Rellie Liwag and her grateful art

Vivid are its colors, candid are its features. And all over the canvas is visual artist Rellie Liwag’s salutation to God.

Rellie’s paintings are an alliance between her and her Creator. Of course, she satisfies her artistic inclination, follows the depths of her heart when she paints, and indulges her soul’s temper when her brush makes love to the canvas. But beyond that, his work is a silent prayer, a singing desire, a colorful celebration.

In his ongoing joint exhibition “Painter’s Eye” at One Serendra at BGC with Ed Lantin, Dante Silverio and Junn Roca (in absentia because he resides in the US), Rellie displays the verve of his heart and soul . Her soul is as open as the sky because Rellie, along with her co-artists, offered free art workshops in the fundamentals of drawing for six consecutive Sundays at the venue. The workshops ended last Sunday and the students will have a graduation and exhibition tomorrow. (“Painter’s Eye” will last until June 5.)

Rellie knows how to live her life and it shows in her paintings. Nature is an inspiration because “nature is God”. In his impressionist style lies his love for landscape and portraiture.

For example, his “Japanese Landscape” (oil on canvas, 15″ x 11 ½”) is illuminated by the monochromatic color of summer slowly saying goodbye to make way for fall. Two seasons are captured in a single image. Auburn leaves overshadow the green growth. Between the seasons are the artist’s joyful and moving experiences in Japan. All are memories that have come to life on his canvas.

Rellie has a penchant for Zen and the serenity of Japan. This is evident in his “Boat Ride in Japan” (oil on canvas, 23″ x 17 ½”). Luminous are the aquamarine waters of the painting, refreshing for the eyes, creating rebirth for the weary soul. Life and the living spread out on the canvas. Hopes and dreams are romanticized. Peace and quiet are like a reward for anyone watching the work. Yes, his works offer peace. The peace that is sometimes denied to many overthinkers is offered to him by Rellie’s genius crawling and sprawling on his web.

The female artist has the ability to excite the senses of the viewers of her works. For example, his mind’s eye took a tiny portion of the 100-hectare New York Botanical Garden and transported his memory into his work titled “The New York Botanical Garden 1″ (oil on canvas, 30″ x 20” ) and created a huge desire for someone to visit the botanical garden. The paint is a burst of orange tempered only by the hues of green and brown. The party is the order of the day.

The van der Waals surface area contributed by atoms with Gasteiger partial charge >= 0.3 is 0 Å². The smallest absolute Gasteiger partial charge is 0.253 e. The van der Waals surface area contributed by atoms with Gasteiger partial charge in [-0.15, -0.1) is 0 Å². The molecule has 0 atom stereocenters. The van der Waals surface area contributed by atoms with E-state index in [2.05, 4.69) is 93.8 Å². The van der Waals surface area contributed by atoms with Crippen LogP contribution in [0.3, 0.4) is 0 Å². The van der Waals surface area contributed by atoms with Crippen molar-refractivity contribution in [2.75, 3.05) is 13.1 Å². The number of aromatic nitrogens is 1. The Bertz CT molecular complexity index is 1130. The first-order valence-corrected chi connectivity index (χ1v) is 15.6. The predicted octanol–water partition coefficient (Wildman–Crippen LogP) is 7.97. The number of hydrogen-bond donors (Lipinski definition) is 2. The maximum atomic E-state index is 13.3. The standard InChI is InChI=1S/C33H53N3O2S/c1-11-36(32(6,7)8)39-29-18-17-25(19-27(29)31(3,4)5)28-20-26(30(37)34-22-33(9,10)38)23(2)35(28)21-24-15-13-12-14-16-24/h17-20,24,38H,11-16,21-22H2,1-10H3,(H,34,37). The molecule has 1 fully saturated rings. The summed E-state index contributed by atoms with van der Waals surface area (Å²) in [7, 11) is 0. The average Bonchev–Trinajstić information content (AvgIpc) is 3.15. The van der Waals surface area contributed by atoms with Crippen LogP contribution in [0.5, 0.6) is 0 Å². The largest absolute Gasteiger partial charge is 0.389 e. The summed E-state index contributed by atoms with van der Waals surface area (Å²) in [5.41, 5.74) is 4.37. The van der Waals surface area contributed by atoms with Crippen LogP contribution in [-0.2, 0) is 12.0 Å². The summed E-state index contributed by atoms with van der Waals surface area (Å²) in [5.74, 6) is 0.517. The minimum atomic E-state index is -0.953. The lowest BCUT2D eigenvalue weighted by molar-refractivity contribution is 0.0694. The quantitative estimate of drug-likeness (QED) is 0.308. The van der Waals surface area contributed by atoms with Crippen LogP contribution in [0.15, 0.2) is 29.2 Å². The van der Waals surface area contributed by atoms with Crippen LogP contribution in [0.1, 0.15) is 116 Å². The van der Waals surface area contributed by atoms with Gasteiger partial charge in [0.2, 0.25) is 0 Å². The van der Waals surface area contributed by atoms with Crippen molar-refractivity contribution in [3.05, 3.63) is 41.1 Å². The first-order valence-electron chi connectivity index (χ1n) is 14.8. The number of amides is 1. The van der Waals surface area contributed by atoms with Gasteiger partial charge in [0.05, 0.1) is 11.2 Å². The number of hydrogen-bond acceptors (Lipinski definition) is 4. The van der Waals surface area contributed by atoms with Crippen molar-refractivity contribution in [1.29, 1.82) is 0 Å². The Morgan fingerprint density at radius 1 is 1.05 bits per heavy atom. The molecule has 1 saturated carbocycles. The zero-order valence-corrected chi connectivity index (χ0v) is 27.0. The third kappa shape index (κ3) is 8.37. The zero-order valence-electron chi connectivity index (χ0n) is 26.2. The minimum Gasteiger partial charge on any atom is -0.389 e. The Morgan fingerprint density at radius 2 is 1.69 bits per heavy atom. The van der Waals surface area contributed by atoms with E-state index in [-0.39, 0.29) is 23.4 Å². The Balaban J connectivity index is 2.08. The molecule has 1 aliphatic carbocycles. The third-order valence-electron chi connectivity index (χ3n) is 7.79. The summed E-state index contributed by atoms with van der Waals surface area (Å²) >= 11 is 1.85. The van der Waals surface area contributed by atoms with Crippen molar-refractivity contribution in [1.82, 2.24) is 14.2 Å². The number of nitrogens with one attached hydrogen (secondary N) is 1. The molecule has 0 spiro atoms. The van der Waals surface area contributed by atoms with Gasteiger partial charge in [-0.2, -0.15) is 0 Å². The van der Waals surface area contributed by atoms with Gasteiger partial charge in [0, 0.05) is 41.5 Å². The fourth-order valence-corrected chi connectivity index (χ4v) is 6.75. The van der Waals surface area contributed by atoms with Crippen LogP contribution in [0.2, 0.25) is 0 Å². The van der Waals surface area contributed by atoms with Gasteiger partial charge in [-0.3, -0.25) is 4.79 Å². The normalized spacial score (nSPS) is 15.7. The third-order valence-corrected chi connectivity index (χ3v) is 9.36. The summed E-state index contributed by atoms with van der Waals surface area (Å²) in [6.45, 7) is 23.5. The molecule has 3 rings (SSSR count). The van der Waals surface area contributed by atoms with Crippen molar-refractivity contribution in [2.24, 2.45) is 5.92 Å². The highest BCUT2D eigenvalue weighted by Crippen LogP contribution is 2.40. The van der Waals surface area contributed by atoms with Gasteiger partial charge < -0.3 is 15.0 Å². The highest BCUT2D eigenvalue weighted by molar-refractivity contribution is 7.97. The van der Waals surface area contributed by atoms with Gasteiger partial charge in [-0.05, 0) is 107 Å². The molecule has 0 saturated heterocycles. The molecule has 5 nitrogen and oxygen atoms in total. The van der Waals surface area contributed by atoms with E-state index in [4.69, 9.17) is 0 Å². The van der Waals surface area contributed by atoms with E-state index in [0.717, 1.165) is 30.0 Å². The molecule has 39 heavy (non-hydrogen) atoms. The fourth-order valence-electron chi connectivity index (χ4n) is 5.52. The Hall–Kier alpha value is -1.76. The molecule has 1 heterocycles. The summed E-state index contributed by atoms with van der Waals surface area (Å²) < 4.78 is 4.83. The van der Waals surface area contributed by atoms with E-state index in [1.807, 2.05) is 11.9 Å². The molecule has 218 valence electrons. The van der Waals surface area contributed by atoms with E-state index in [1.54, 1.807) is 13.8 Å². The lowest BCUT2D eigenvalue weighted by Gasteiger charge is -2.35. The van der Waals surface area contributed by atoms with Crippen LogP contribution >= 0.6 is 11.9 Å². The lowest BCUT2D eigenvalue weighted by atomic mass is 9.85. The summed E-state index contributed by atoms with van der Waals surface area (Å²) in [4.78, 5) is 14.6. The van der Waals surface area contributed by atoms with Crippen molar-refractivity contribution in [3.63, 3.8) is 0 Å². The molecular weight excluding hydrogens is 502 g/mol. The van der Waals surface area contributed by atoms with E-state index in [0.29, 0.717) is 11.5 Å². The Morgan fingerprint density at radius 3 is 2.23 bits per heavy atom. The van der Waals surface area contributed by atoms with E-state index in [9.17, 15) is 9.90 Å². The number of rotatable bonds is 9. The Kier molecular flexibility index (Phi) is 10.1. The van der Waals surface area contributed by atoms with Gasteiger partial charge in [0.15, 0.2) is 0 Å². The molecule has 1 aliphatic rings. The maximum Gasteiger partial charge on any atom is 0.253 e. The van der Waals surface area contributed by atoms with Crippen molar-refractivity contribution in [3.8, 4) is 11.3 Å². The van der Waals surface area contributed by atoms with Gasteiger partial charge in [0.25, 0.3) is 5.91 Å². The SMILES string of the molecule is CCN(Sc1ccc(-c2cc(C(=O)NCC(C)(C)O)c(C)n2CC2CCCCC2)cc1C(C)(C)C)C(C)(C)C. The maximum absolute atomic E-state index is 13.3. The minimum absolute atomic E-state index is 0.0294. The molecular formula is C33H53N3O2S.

New York Botanical Garden I, oil on canvas, 30″ x 20″.

There is a familiarity of emotion in the artist’s works. Indeed, the joy felt by a child frolicking on the white sands of Boracay is found in “Karyll in Boracay” (acrylic on canvas, 16″ x 20″). This one, despite the face of the unrepresented child, is filled with gaiety perhaps because the lines are alive in the foam of the waves. There is movement. There is inertia. There is strength. All combined – there is pleasure in youthful happiness.

Rellie’s paintings are a repository of happy meanderings and memories. His familiarity with a particular place comes to life in his works. For example, his oval-shaped paintings “Serendra’s Aviary” and “Serendra Bonsai” (oil on canvas and 20″ x 16″) straddle joy and happiness. It is the same excitement and the same happiness that is found in his soul.

In “Young Rembrandt” (oil on canvas, 25″ x 21″), she reveals herself to be a fervent fan. “I’m a die-hard fan of the famous artist Rembrandt and executing a replica of his masterpiece was no easy task,” she says.

She painted a replica of ‘Young Rembrandt’ in oil on linen while taking an intensive course at the Florence Academy of Arts in Italy in 2019. “My Russian mentor Igor Nagaslov was strict, very thorough, a detailed and realistic painter. He chided me that I was too eager to finish my work and that I should slow down, especially (while) doing the complex parts. Plus, he showed me how the old masters painted and the materials they used, some still available at a specialty art store in Florence, which I ended up buying to use.

The end product is a masterpiece. All of her 10 paintings in the exhibition have been sold except for “Young Rembrandt” – because she is not selling it. She developed an attachment to this work, a memory of how she remains an art student despite already being an established artist. (She also credits world-renowned art stalwarts Daniel Greene and Nelson Shanks as her mentors.)

Rellie, who earned a degree in communication arts at Maryknoll College (now Miriam College), was, for a time, a model for Pitoy Moreno and Auggie Cordero. She worked as a visual aids specialist for McKinsey and Co. Inc. in Los Angeles, California for five years. Later, she joined ITT Sheraton, also in Los Angeles, as an administrative assistant in the human resources office. The artist in her stubbornly resurfaced so she studied oil painting in West LA before moving to the Philippines with her family after 18 years living in the United States. With brush in hand and a canvas in front of her, she found her new self, her new joy, her new aspiration. Upon her return to Manila, she joined Galerie Joaquin and was invited to join the Guevarra Group of Artists. Since then, she has participated in numerous group exhibitions and has mounted solo exhibitions in Manila and Manhattan.

“I’m always grateful to God for the talent he gave me,” she says. This gratitude is reflected in her art, where the joy of her rediscovery of self is represented in every line and stroke, in every color, in every beat of her heart.

Provence II, oil on canvas, 20” x 30”.

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